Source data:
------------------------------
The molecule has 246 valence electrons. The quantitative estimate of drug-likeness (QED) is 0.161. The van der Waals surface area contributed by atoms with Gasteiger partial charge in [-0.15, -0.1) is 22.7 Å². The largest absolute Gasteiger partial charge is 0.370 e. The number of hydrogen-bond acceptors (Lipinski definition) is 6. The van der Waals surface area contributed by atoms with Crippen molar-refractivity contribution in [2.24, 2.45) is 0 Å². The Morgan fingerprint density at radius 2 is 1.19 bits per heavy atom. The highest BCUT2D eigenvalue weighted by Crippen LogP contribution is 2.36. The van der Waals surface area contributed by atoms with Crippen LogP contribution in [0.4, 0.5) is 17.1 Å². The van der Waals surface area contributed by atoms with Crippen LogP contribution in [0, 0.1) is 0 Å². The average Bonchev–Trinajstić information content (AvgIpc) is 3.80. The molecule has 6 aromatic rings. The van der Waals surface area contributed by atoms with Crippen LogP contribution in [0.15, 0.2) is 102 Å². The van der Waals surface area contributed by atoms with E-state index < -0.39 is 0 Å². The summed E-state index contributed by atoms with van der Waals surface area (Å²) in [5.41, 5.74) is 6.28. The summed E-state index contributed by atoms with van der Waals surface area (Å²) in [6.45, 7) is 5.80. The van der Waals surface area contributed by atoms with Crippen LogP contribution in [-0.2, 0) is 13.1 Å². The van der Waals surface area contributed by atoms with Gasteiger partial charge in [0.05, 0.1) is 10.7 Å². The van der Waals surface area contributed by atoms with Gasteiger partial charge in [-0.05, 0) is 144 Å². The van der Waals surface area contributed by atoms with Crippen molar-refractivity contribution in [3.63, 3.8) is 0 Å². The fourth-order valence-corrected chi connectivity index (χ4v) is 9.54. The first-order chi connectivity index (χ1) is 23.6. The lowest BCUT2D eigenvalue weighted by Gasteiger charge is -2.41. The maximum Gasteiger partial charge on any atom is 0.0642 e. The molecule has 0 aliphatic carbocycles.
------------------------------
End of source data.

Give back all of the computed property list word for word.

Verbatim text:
The molecule has 246 valence electrons. The quantitative estimate of drug-likeness (QED) is 0.161. The van der Waals surface area contributed by atoms with Gasteiger partial charge in [-0.15, -0.1) is 22.7 Å². The largest absolute Gasteiger partial charge is 0.370 e. The number of hydrogen-bond acceptors (Lipinski definition) is 6. The van der Waals surface area contributed by atoms with Crippen molar-refractivity contribution in [2.24, 2.45) is 0 Å². The Morgan fingerprint density at radius 2 is 1.19 bits per heavy atom. The highest BCUT2D eigenvalue weighted by Crippen LogP contribution is 2.36. The van der Waals surface area contributed by atoms with Crippen LogP contribution in [0.4, 0.5) is 17.1 Å². The van der Waals surface area contributed by atoms with Crippen LogP contribution in [0, 0.1) is 0 Å². The average Bonchev–Trinajstić information content (AvgIpc) is 3.80. The molecule has 6 aromatic rings. The van der Waals surface area contributed by atoms with Crippen LogP contribution in [0.15, 0.2) is 102 Å². The van der Waals surface area contributed by atoms with E-state index < -0.39 is 0 Å². The summed E-state index contributed by atoms with van der Waals surface area (Å²) in [5.41, 5.74) is 6.28. The summed E-state index contributed by atoms with van der Waals surface area (Å²) in [6.45, 7) is 5.80. The van der Waals surface area contributed by atoms with Crippen LogP contribution in [-0.2, 0) is 13.1 Å². The van der Waals surface area contributed by atoms with Gasteiger partial charge in [0.05, 0.1) is 10.7 Å². The van der Waals surface area contributed by atoms with Gasteiger partial charge in [-0.05, 0) is 144 Å². The van der Waals surface area contributed by atoms with Crippen molar-refractivity contribution in [3.63, 3.8) is 0 Å². The fourth-order valence-corrected chi connectivity index (χ4v) is 9.54. The first-order chi connectivity index (χ1) is 23.6. The lowest BCUT2D eigenvalue weighted by Gasteiger charge is -2.41. The maximum Gasteiger partial charge on any atom is 0.0642 e. The molecule has 0 aliphatic carbocycles.